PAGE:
Connecticut; 592,000; $1,179; $7.8 billion; 280,000; 78,000; $391,000
Delaware; 157,000; $1,143; $2 billion; 91,000; 17,000; $286,000
Florida; 3,477,000; $1,074; $41.7 billion; 2,226,000; 668,000; $180,000
Georgia; 1,305,000; $1,056; $15.1 billion; 1,333,000; 217,000; $229,000
Hawaii; 207,000; $1,067; $2.5 billion; 116,000; 20,000; $184,000
Idaho; 240,000; $1,054; $2.8 billion; 180,000; 51,000; $118,000
Illinois; 1,921,000; $1,117; $23.8 billion; 1,539,000; 354,000; $286,000
Indiana; 1,097,000; $1,135; $13.6 billion; 777,000; 145,000; $183,000
Iowa; 558,000; $1,076; $6.7 billion; 316,000; 82,000; $140,000
Kansas; 457,000; $1,104; $5.6 billion; 330,000; 87,000; $157,000
Kentucky; 827,000; $1,024; $9.1 billion; 693,000; 143,000; $158,000
Louisiana; 735,000; $1,007; $7.9 billion; 793,000; 192,000; $147,000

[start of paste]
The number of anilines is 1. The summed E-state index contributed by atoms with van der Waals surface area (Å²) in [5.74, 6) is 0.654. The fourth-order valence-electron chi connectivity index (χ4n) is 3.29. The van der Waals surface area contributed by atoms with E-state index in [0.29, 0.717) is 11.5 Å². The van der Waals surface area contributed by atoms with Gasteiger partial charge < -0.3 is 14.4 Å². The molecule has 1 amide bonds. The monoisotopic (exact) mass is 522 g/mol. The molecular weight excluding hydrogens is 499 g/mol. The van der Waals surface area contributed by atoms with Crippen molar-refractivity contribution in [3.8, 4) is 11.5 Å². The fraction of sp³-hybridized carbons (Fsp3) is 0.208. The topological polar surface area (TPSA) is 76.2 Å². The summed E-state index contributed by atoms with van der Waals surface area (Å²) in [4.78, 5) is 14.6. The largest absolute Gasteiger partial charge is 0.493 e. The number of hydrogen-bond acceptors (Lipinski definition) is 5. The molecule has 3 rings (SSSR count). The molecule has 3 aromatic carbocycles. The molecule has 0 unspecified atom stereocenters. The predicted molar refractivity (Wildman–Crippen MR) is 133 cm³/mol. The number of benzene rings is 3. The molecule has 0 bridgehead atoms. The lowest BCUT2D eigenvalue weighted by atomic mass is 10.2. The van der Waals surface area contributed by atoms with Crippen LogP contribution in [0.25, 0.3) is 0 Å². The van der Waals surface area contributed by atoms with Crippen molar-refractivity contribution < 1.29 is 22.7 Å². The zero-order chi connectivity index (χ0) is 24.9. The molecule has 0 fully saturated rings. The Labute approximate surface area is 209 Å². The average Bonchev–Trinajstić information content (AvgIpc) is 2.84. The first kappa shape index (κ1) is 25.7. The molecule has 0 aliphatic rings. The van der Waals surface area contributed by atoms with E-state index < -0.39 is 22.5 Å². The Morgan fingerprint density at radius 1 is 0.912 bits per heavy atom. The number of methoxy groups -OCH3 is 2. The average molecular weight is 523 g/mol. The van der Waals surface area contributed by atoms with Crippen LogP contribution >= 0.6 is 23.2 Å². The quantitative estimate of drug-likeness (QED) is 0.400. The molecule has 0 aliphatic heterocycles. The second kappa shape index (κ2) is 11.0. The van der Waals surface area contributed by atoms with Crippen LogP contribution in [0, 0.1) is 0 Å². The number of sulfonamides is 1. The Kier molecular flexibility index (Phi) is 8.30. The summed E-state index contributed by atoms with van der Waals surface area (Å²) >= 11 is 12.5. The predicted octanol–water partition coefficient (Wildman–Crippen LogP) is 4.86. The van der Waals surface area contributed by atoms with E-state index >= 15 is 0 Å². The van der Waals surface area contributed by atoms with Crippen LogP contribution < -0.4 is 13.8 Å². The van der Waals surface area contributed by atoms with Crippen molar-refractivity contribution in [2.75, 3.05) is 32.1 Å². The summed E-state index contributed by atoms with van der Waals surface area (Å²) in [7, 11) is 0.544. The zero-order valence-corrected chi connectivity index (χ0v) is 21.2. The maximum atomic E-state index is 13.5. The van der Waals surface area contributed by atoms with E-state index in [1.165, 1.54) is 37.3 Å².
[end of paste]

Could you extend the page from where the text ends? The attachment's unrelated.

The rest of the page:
Maine; 280,000; $1,000; $3.1 billion; 165,000; 62,000; $141,000
Maryland; 786,000; $1,097; $9.6 billion; 428,000; 104,000; $282,000
Massachusetts; 1,080,000; $1,087; $13 billion; 620,000; 179,000; $363,000
Michigan; 1,802,000; $1,165; $22.9 billion; 1,331,000; 237,000; $264,000
Minnesota; 814,000; $1,088; $9.9 billion; 491,000; 149,000; $254,000
Mississippi; 559,000; $1,000; $6 billion; 592,000; 111,000; $96,000
Missouri; 1,089,000; $1,063; $12.7 billion; 769,000; 202,000; $190,000
Montana; 176,000; $1,027; $2 billion; 125,000; 38,000; $87,000
Nebraska; 295,000; $1,062; $3.5 billion; 197,000; 59,000; $137,000
Nevada; 362,000; $1,085; $4.4 billion; 253,000; 71,000; $203,000
New Hampshire; 231,000; $1,114; $2.9 billion; 102,000; 39,000; $235,000